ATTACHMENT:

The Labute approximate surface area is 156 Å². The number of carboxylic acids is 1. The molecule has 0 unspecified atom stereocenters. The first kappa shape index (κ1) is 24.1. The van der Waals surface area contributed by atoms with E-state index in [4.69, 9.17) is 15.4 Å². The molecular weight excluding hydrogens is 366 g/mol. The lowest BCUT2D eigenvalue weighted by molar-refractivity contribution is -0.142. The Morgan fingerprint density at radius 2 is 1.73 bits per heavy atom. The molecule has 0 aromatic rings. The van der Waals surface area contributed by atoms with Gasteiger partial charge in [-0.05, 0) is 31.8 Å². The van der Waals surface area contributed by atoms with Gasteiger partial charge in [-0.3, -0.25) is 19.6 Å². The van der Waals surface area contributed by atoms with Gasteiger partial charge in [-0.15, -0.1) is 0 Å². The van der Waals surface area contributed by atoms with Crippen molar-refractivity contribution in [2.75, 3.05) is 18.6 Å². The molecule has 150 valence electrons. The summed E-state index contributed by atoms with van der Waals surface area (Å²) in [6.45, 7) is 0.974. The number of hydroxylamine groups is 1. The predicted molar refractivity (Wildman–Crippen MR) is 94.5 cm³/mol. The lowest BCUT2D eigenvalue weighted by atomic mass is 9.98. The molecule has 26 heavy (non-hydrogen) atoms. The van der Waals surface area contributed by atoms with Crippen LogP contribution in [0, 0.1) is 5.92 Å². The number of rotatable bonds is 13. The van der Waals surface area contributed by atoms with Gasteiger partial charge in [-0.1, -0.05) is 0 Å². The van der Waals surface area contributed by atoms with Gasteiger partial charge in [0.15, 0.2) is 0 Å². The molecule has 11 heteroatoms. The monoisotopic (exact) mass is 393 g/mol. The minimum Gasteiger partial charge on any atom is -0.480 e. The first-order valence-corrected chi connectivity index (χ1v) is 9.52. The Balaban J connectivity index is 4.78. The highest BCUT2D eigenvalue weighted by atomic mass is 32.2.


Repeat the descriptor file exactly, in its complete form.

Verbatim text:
The Labute approximate surface area is 156 Å². The number of carboxylic acids is 1. The molecule has 0 unspecified atom stereocenters. The first kappa shape index (κ1) is 24.1. The van der Waals surface area contributed by atoms with E-state index in [4.69, 9.17) is 15.4 Å². The molecular weight excluding hydrogens is 366 g/mol. The lowest BCUT2D eigenvalue weighted by molar-refractivity contribution is -0.142. The Morgan fingerprint density at radius 2 is 1.73 bits per heavy atom. The molecule has 0 aromatic rings. The van der Waals surface area contributed by atoms with Gasteiger partial charge in [-0.05, 0) is 31.8 Å². The van der Waals surface area contributed by atoms with Gasteiger partial charge in [-0.3, -0.25) is 19.6 Å². The van der Waals surface area contributed by atoms with Gasteiger partial charge in [-0.15, -0.1) is 0 Å². The van der Waals surface area contributed by atoms with Crippen molar-refractivity contribution in [2.75, 3.05) is 18.6 Å². The molecule has 150 valence electrons. The summed E-state index contributed by atoms with van der Waals surface area (Å²) in [6.45, 7) is 0.974. The number of hydroxylamine groups is 1. The predicted molar refractivity (Wildman–Crippen MR) is 94.5 cm³/mol. The lowest BCUT2D eigenvalue weighted by atomic mass is 9.98. The molecule has 26 heavy (non-hydrogen) atoms. The van der Waals surface area contributed by atoms with Crippen LogP contribution in [0, 0.1) is 5.92 Å². The number of rotatable bonds is 13. The van der Waals surface area contributed by atoms with Gasteiger partial charge in [-0.1, -0.05) is 0 Å². The van der Waals surface area contributed by atoms with Gasteiger partial charge in [0.15, 0.2) is 0 Å². The molecule has 11 heteroatoms. The monoisotopic (exact) mass is 393 g/mol. The minimum Gasteiger partial charge on any atom is -0.480 e. The first-order valence-corrected chi connectivity index (χ1v) is 9.52. The Balaban J connectivity index is 4.78. The highest BCUT2D eigenvalue weighted by atomic mass is 32.2.